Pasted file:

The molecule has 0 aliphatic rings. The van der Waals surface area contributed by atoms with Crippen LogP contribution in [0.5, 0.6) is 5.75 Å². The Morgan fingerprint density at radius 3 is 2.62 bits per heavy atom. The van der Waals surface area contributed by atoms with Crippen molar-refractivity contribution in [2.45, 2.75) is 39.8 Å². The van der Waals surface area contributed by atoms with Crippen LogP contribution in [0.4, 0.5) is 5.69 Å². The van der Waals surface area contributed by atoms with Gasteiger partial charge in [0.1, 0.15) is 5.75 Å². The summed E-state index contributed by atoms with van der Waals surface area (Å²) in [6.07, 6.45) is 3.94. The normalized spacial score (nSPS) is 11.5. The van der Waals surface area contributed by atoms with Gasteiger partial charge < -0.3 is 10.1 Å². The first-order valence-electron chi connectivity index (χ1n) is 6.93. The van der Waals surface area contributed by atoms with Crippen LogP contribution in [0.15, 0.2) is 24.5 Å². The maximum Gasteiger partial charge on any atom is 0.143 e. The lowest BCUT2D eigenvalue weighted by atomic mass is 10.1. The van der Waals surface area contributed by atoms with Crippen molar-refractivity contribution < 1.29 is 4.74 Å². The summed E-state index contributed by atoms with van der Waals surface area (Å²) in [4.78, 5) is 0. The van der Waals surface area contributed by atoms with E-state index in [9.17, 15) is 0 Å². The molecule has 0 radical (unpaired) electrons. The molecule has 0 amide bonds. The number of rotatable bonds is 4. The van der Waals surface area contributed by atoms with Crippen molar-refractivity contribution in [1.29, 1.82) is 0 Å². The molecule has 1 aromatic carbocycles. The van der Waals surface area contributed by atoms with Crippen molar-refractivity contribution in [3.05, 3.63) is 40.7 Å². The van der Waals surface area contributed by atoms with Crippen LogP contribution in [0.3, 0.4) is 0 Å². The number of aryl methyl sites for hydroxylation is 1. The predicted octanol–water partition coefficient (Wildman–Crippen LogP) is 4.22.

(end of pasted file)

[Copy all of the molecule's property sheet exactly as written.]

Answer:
The molecule has 0 aliphatic rings. The van der Waals surface area contributed by atoms with Crippen LogP contribution in [0.5, 0.6) is 5.75 Å². The Morgan fingerprint density at radius 3 is 2.62 bits per heavy atom. The van der Waals surface area contributed by atoms with Crippen molar-refractivity contribution in [2.45, 2.75) is 39.8 Å². The van der Waals surface area contributed by atoms with Crippen LogP contribution in [0.4, 0.5) is 5.69 Å². The van der Waals surface area contributed by atoms with Gasteiger partial charge in [0.1, 0.15) is 5.75 Å². The summed E-state index contributed by atoms with van der Waals surface area (Å²) in [6.07, 6.45) is 3.94. The normalized spacial score (nSPS) is 11.5. The van der Waals surface area contributed by atoms with Gasteiger partial charge < -0.3 is 10.1 Å². The first-order valence-electron chi connectivity index (χ1n) is 6.93. The van der Waals surface area contributed by atoms with Crippen LogP contribution in [0.15, 0.2) is 24.5 Å². The maximum Gasteiger partial charge on any atom is 0.143 e. The lowest BCUT2D eigenvalue weighted by atomic mass is 10.1. The van der Waals surface area contributed by atoms with Crippen molar-refractivity contribution < 1.29 is 4.74 Å². The summed E-state index contributed by atoms with van der Waals surface area (Å²) in [4.78, 5) is 0. The van der Waals surface area contributed by atoms with E-state index in [9.17, 15) is 0 Å². The molecule has 0 radical (unpaired) electrons. The molecule has 0 amide bonds. The number of rotatable bonds is 4. The van der Waals surface area contributed by atoms with Crippen molar-refractivity contribution in [1.29, 1.82) is 0 Å². The molecule has 1 aromatic carbocycles. The van der Waals surface area contributed by atoms with Crippen molar-refractivity contribution in [3.05, 3.63) is 40.7 Å². The van der Waals surface area contributed by atoms with Crippen LogP contribution in [0.3, 0.4) is 0 Å². The number of aryl methyl sites for hydroxylation is 1. The predicted octanol–water partition coefficient (Wildman–Crippen LogP) is 4.22.